America may be “the city on a hill,” but that has not stopped American politicians and pundits from drawing on the examples of other countries in domestic political debates. Two of the most animating figures of the American Left in the past decade — Sen. Bernie Sanders and Rep. Alexandria Ocasio-Cortez — frequently point to the Nordic countries (Sweden, Denmark, Norway, Finland, and Iceland) as successful models of their policy proposals in action. On the American Right, Hungary has emerged as a favorite in recent years. Star Fox News host Tucker Carlson has taken opportunities to boost the conservative government of the central European country, broadcasting from Budapest and sitting down for an interview with Prime Minister Viktor Orbán in 2021. Conservative writer Rod Dreher wrote last month that “the intellectual right in the West is discovering that all roads lead to Budapest.”
While Hungary and the Nordic countries undoubtedly differ in many respects, they share some striking political resemblances that may come as a surprise to the casual American observer. The following five issues are illustrative.
During Europe’s migrant crisis in 2015, Hungary earned a reputation as a hardliner on immigration. It built a fence on its southern border and refused to allow a mass flow of migrants into the country. The strategy was widely criticized by fellow EU members.
The fall of 2022 featured some interesting developments in the atmosphere surrounding immigration in Scandinavia. In Sweden’s election in September, the populist migrant-skeptic Sweden Democrats had their best showing ever, finishing in second place with 20 percent of the vote and leading the right-wing coalition to a narrow victory. Sweden opened its doors wide to immigration in the 2010s, taking in more immigrants per capita than any EU nation. There is a sense, though, that the public is souring on the approach, especially as violence has increased in migrant neighborhoods.
“We had this change in the rhetoric in 2015,” says Arvid Hallén, program director for Oikos, a Swedish conservative think tank, of the immigration debate in Sweden. “Until then, basically, if you had argued that immigration can in any way be a problem, you were branded as a reactionary and as a racist, actually. And since then, the debate has shifted entirely.”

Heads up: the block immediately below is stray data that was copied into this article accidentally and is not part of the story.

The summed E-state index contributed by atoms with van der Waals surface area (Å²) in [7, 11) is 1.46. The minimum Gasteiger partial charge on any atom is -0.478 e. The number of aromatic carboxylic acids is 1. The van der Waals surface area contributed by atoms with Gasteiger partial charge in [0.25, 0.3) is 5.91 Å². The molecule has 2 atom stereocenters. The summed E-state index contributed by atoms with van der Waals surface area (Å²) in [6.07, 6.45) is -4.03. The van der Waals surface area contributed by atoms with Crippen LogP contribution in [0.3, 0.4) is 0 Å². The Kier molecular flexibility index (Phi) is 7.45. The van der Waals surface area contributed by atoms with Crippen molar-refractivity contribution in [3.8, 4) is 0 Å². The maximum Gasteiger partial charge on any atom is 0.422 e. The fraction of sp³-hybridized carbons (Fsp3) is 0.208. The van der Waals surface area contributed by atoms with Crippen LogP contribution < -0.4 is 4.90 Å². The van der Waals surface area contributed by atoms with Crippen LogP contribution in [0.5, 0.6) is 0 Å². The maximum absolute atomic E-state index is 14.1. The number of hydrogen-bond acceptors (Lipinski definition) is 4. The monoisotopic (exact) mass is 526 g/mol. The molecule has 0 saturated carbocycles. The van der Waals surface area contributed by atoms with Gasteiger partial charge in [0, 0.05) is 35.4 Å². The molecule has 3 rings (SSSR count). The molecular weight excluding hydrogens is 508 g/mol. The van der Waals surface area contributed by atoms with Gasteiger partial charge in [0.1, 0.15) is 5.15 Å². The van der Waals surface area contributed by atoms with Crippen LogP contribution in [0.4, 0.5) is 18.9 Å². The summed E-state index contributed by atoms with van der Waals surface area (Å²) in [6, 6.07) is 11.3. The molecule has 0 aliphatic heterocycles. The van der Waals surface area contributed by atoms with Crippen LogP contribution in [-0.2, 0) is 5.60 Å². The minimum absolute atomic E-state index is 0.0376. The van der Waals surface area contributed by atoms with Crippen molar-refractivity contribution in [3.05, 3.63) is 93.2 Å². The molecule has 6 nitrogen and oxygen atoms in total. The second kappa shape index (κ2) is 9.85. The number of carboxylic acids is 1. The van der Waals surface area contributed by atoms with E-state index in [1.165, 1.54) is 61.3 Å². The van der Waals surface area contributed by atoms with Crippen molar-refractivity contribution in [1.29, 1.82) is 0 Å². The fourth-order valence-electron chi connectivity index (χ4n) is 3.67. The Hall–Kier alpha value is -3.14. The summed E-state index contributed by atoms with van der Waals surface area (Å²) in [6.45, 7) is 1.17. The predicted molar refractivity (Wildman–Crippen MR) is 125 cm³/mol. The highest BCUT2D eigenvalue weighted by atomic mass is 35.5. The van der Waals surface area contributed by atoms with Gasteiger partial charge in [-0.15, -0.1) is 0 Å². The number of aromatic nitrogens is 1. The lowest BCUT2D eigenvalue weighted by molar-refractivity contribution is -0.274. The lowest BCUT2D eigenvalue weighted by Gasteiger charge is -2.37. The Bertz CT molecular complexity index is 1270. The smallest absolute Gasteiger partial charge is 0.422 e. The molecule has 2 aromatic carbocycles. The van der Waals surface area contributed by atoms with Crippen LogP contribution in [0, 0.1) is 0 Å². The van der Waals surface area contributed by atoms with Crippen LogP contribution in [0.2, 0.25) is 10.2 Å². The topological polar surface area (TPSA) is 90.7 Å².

He notes that this rightward shift on the immigration issue has taken place even among party leaders on the Left. He points to former center-left Prime Minister Magdalena Andersson’s endorsement of the new right-wing government’s plans as clear evidence.
The story is similar in Denmark, where migration policies are not expected to tilt left despite the national election victory of the center-left Social Democrats and their coalition of parties from the political center. Even though Denmark’s populist parties did not have the same strong result as the Sweden Democrats — the Danish People’s Party, in fact, lost seats in both 2019 and 2022 — stricter stances on immigration have become mainstream and have been adopted even by the center-left.
In Finland, the percentage of the population that is foreign-born is comparable to Hungary’s (7 percent and 5.8 percent, respectively) and is much lower than Sweden’s (19.5 percent). The United States, meanwhile, stands at 13.6 percent. Until 2019, Finland had a highly restrictive annual asylum quota of 750 refugees. Norway also had fairly conservative policies under a right-wing coalition from 2013–2021.
Perhaps the controversy for which Hungary has drawn the most blowback has been its stance on gender issues. Its 2021 decision to ban the teaching of LGBT ideology in schools led center-right Dutch Prime Minister Mark Rutte to declare his intent to “bring Hungary to its knees on this issue.”
Scandinavian societies, though often among the most progressive in the world on questions of sexuality, have recently shown signs of a willingness to depart from left-wing consensus. Over the last couple of years in Sweden — which in 1972 became the first country to allow people to legally declare a change in gender — the government’s National Board of Health and Welfare has moved to update its guidelines on the treatment of children with gender dysphoria, discouraging the use of puberty blockers, cross-sex hormones, and some surgeries. It is a reversal from a previously “strong recommendation” to use hormones on children as young as 8 and is partially due to concern over the sharp increase in children seeking transition and the prevalence of transition regret. Finland has taken similar steps, citing a lack of evidence for the benefits of medical intervention. Surgeries are not part of Finland’s medical guidelines and puberty blockers are strongly discouraged.